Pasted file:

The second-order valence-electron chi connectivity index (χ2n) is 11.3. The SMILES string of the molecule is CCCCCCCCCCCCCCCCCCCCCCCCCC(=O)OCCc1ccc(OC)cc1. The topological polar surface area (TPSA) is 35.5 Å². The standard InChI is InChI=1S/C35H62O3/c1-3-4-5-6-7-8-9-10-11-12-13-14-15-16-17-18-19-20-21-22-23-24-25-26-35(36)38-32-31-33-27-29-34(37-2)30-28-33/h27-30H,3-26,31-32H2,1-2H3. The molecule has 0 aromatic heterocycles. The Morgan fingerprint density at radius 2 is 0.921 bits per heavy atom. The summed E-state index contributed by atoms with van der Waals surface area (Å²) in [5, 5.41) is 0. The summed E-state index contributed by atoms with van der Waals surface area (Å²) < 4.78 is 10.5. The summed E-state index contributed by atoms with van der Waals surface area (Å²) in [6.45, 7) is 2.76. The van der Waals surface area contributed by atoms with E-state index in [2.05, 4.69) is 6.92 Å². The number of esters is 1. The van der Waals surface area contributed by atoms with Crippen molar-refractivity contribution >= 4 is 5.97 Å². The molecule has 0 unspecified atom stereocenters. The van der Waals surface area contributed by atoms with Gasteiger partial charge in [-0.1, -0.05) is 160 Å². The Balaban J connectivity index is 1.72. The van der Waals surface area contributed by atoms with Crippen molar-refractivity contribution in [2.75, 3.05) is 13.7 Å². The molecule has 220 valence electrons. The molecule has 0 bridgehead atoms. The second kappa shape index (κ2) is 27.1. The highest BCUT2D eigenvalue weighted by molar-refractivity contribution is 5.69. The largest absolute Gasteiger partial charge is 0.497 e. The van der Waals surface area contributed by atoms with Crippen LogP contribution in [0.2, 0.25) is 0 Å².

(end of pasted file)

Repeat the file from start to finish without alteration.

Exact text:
The second-order valence-electron chi connectivity index (χ2n) is 11.3. The SMILES string of the molecule is CCCCCCCCCCCCCCCCCCCCCCCCCC(=O)OCCc1ccc(OC)cc1. The topological polar surface area (TPSA) is 35.5 Å². The standard InChI is InChI=1S/C35H62O3/c1-3-4-5-6-7-8-9-10-11-12-13-14-15-16-17-18-19-20-21-22-23-24-25-26-35(36)38-32-31-33-27-29-34(37-2)30-28-33/h27-30H,3-26,31-32H2,1-2H3. The molecule has 0 aromatic heterocycles. The Morgan fingerprint density at radius 2 is 0.921 bits per heavy atom. The summed E-state index contributed by atoms with van der Waals surface area (Å²) in [5, 5.41) is 0. The summed E-state index contributed by atoms with van der Waals surface area (Å²) < 4.78 is 10.5. The summed E-state index contributed by atoms with van der Waals surface area (Å²) in [6.45, 7) is 2.76. The van der Waals surface area contributed by atoms with E-state index in [2.05, 4.69) is 6.92 Å². The number of esters is 1. The van der Waals surface area contributed by atoms with Crippen molar-refractivity contribution >= 4 is 5.97 Å². The molecule has 0 unspecified atom stereocenters. The van der Waals surface area contributed by atoms with Gasteiger partial charge in [-0.1, -0.05) is 160 Å². The Balaban J connectivity index is 1.72. The van der Waals surface area contributed by atoms with Crippen molar-refractivity contribution in [2.75, 3.05) is 13.7 Å². The molecule has 220 valence electrons. The molecule has 0 bridgehead atoms. The second kappa shape index (κ2) is 27.1. The highest BCUT2D eigenvalue weighted by molar-refractivity contribution is 5.69. The largest absolute Gasteiger partial charge is 0.497 e. The van der Waals surface area contributed by atoms with Crippen LogP contribution in [0.2, 0.25) is 0 Å².